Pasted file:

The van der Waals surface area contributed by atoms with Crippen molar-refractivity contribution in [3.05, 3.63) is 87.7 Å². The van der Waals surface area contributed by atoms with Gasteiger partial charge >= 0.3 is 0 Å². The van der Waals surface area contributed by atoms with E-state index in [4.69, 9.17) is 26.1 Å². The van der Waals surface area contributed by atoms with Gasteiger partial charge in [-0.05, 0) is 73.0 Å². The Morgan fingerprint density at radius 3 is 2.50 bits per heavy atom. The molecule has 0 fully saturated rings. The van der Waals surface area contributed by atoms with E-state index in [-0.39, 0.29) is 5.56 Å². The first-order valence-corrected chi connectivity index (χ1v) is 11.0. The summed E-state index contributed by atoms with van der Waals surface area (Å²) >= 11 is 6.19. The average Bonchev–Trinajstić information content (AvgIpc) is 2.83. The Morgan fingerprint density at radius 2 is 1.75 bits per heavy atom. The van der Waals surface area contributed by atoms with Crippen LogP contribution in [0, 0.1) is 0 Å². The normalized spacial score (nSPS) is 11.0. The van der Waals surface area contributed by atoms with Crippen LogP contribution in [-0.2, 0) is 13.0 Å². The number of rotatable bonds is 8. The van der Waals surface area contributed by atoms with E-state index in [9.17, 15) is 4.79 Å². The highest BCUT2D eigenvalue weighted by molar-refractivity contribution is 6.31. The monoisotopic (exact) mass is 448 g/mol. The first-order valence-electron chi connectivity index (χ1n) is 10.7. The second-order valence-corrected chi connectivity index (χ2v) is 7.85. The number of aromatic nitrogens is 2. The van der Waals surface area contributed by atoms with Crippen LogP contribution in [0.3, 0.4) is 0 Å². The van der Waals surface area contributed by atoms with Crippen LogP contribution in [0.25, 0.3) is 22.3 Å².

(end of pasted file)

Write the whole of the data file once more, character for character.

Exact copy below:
The van der Waals surface area contributed by atoms with Crippen molar-refractivity contribution in [3.05, 3.63) is 87.7 Å². The van der Waals surface area contributed by atoms with Gasteiger partial charge >= 0.3 is 0 Å². The van der Waals surface area contributed by atoms with E-state index in [4.69, 9.17) is 26.1 Å². The van der Waals surface area contributed by atoms with Gasteiger partial charge in [-0.05, 0) is 73.0 Å². The Morgan fingerprint density at radius 3 is 2.50 bits per heavy atom. The molecule has 0 fully saturated rings. The van der Waals surface area contributed by atoms with E-state index in [-0.39, 0.29) is 5.56 Å². The first-order valence-corrected chi connectivity index (χ1v) is 11.0. The summed E-state index contributed by atoms with van der Waals surface area (Å²) >= 11 is 6.19. The average Bonchev–Trinajstić information content (AvgIpc) is 2.83. The Morgan fingerprint density at radius 2 is 1.75 bits per heavy atom. The van der Waals surface area contributed by atoms with Crippen LogP contribution in [0, 0.1) is 0 Å². The normalized spacial score (nSPS) is 11.0. The van der Waals surface area contributed by atoms with Crippen LogP contribution in [-0.2, 0) is 13.0 Å². The number of rotatable bonds is 8. The van der Waals surface area contributed by atoms with E-state index in [9.17, 15) is 4.79 Å². The highest BCUT2D eigenvalue weighted by molar-refractivity contribution is 6.31. The monoisotopic (exact) mass is 448 g/mol. The first-order valence-electron chi connectivity index (χ1n) is 10.7. The second-order valence-corrected chi connectivity index (χ2v) is 7.85. The number of aromatic nitrogens is 2. The van der Waals surface area contributed by atoms with Crippen LogP contribution in [0.3, 0.4) is 0 Å². The van der Waals surface area contributed by atoms with Crippen LogP contribution in [0.25, 0.3) is 22.3 Å².